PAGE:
Blue Origin To Test Human Spaceflight Capabilities With NS-14 Mission Tomorrow

Ramish Zafar
Blue Origin's BE-3 engine used by the New Shepard during its thrust chamber testing at NASA's Stennis Space Center in 2012. Image: Blue Origin

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Kent, Washington based aerospace manufacturer Blue Origin has set a launch date for its New Shepard rocket's fourteenth launch today. The rocket is a sub-orbital vehicle that is capable of relanding vertically on land, and the NS-14 mission follows the vehicle's thirteenth mission that took place in October last year. The launch intends to test the company's capsule designed for human spaceflight, with Blue Origin flying a dummy called Mannequin Skywalker to simulate the effects of future flights on astronauts.

Blue Origin's Upcoming Flight Should Mark First Test Of Its Fourth Generation New Shepard Rocket

Blue is one of the three entities that the National Aeronautics and Space Administration (NASA) has selected to build a lunar lander as part of the agency's Artemis program. The Artemis program aims to return the United States to the lunar soil and establish a presence there to advance science, gather resources and set the agency up for Mars missions.

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The New Shepard's previous flight aimed to test landing capabilities for the Human Landing System - NASA's official term for the aforementioned lunar landers. Blue Origin tested these capabilities by studying how images of the landing surface worked with the vehicle as a whole, as the New Shepard also generated data about the landing by using sensors such as Light Detection and Ranging (LiDar) sensors.

Its upcoming flight, set to take tomorrow will also mirror Blue Origin's plans for its Integrated Landing Vehicle (ILV), which is its, Lockheed Martin Corporation and Northrop Grumman Corporation's (collectively referred to as the National Team)proposed design for NASA's moon landers. The ILV is built in three stages, with Blue responsible for the descent element, Lockheed responsible for the ascent element and Grumman responsible for the in-space transfer element which might even work with NASA's proposed Lunar Gateway should the project go through.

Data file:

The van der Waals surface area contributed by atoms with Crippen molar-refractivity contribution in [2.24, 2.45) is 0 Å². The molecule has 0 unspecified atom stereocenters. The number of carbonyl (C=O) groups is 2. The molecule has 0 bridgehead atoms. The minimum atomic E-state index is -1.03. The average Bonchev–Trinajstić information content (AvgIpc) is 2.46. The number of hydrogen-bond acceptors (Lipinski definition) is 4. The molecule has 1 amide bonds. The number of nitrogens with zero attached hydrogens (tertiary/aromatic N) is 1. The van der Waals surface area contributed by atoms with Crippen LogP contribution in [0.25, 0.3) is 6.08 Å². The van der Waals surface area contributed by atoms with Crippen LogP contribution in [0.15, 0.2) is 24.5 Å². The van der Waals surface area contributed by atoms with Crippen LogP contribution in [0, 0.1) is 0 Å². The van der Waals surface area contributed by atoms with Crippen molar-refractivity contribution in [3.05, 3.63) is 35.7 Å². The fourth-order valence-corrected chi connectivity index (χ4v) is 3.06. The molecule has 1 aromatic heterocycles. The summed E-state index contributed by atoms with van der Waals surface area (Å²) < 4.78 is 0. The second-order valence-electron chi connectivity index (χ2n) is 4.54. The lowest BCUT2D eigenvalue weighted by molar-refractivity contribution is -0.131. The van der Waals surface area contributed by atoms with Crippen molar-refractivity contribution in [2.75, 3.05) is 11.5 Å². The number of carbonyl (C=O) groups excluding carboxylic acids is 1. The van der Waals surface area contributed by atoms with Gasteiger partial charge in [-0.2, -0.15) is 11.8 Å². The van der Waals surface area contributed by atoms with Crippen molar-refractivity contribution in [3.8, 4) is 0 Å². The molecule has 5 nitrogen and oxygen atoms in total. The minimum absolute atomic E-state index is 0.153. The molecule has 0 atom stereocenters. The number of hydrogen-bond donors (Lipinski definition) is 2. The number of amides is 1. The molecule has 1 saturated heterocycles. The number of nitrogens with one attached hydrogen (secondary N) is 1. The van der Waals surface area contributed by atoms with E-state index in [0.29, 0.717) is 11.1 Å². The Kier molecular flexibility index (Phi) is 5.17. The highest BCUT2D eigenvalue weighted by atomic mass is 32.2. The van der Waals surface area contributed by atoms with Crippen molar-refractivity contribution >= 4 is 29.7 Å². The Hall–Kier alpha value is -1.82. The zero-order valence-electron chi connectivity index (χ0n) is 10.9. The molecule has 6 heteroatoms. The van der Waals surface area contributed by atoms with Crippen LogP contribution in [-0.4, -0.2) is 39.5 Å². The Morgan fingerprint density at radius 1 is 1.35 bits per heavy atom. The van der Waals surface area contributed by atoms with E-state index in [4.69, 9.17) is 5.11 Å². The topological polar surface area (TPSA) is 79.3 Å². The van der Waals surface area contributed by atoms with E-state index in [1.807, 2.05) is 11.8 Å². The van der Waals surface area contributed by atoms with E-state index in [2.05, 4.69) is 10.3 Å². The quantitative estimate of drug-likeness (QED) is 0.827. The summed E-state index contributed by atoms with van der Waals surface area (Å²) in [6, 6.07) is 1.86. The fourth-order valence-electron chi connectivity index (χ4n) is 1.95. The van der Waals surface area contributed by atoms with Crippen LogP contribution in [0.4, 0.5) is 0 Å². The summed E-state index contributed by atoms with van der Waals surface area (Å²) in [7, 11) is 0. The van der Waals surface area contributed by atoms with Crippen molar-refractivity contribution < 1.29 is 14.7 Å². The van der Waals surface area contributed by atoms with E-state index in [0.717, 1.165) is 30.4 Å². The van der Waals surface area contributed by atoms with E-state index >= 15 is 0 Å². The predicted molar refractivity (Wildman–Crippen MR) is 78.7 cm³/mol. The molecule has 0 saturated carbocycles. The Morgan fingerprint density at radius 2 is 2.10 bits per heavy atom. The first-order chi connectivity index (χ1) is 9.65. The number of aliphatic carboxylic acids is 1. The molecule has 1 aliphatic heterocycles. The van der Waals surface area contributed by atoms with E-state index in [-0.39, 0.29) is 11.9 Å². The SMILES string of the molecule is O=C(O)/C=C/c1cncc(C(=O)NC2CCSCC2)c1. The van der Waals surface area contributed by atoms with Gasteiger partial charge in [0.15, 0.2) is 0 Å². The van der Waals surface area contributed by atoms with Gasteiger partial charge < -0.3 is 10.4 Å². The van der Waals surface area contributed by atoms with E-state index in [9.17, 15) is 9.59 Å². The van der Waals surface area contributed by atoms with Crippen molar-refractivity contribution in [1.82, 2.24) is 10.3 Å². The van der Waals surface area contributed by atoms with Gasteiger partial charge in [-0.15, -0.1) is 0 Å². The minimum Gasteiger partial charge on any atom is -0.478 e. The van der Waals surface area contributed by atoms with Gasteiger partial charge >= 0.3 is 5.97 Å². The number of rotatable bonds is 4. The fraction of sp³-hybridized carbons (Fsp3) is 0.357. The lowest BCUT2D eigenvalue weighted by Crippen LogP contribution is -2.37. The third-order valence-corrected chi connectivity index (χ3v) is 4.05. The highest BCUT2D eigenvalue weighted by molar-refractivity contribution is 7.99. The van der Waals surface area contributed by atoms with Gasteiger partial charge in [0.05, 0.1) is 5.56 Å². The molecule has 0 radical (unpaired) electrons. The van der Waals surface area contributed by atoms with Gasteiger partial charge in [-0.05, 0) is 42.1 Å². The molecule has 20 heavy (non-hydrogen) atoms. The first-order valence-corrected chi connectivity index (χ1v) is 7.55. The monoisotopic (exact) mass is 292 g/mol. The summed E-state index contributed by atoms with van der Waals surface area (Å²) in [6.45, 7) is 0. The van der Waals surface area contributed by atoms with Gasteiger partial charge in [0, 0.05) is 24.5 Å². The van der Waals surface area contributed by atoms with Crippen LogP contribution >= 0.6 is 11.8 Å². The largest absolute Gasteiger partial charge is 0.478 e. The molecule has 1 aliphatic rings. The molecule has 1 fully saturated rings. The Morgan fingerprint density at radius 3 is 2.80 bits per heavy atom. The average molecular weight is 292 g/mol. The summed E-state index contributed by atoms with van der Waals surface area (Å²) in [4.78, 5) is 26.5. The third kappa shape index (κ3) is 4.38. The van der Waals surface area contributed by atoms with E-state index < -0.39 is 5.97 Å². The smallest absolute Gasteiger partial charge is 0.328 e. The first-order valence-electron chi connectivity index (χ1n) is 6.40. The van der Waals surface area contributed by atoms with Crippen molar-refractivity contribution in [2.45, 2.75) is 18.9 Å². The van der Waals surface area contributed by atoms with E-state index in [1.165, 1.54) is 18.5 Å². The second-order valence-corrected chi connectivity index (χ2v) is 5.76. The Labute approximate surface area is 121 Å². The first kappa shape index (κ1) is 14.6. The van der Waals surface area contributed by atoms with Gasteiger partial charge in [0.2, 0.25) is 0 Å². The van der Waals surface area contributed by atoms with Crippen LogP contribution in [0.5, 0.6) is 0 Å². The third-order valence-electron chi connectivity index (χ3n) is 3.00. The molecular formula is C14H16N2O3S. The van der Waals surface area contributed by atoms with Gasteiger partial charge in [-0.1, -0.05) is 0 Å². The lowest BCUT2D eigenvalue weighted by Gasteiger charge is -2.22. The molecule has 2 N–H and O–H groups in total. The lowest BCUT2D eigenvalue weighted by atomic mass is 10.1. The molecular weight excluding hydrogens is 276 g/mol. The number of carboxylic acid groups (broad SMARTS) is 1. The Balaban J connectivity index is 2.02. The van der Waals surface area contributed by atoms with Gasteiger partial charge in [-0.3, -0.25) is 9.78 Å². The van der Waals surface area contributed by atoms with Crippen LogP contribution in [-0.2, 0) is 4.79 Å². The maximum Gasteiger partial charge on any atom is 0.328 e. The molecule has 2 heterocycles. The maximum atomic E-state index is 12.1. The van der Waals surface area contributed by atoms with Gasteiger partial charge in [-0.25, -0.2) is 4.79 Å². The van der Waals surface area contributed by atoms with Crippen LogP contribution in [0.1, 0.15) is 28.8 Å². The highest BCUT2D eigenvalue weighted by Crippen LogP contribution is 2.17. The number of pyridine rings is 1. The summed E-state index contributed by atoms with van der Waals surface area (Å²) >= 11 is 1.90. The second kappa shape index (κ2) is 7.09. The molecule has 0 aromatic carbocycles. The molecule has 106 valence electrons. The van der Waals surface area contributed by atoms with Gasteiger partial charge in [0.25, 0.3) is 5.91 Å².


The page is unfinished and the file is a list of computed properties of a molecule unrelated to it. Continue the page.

The New Shepard variant responsible for passenger flight is the fourth variant (New Shepard 4) of the rocket, with the company also hoping to take private passengers to the skies with the vehicle.

The National Team's Integrated Landing Vehicle's engineering mockup for crew interaction testing at NASA's Johnson Space Center in August 2020. Image: Blue Origin

Some of the upgrades that the New Shepard's crew capsule will feature include those for thermal regulation, environmental control. crew displays, microphones and speakers. Furthermore, the capsule will also feature six seats, and out of these, Mannequin will occupy one.

The National Team delivered a lunar lander mockup to NASA in August last year, with the prototype aimed towards testing crew integration. It did not consist of all of the elements of the ILV, with only the ascent and descent elements being present, and at the time Blue Origin's vice president of advanced development programs Mr. Bren Sherwood stated that the company would refine the vehicle's design once testing was complete.

Blue Origin was followed by Dynetics, another one of the three NASA awardees who delivered its mockup to the space agency in September. Dynetics proposal was highly rated by NASA during the selection process, and the company delivered what it dubbed as the 'Low Fidelity Test Article'. This intended to refine the various component placements inside the capsule in partnership with NASA astronaut Colonel Lee Archambault, which will determine the correct positioning and sizes of the vehicle's different components.

The ILV's ascent element is based on Blue Origin's Blue Moon lunar lander that its chief executive officer Mr. Jeff Bezos showed off a couple of years back. The Blue Moon uses the company's BE-7 dual-expander cycle Liquid Oxygen/Hydrogen rocket engine that Blue Origin has designed specifically for lunar descent.

NASA's third HLS awardee, SpaceX, intends to use a variant of its upper stage Starship crew capsule/payload fairing for the program. This variant will feature different thrusters and no fins, and SpaceX's C.E.O. Mr. Elon Musk exhibited confidence in his company's ability to pull off the lander within two or three years last year.

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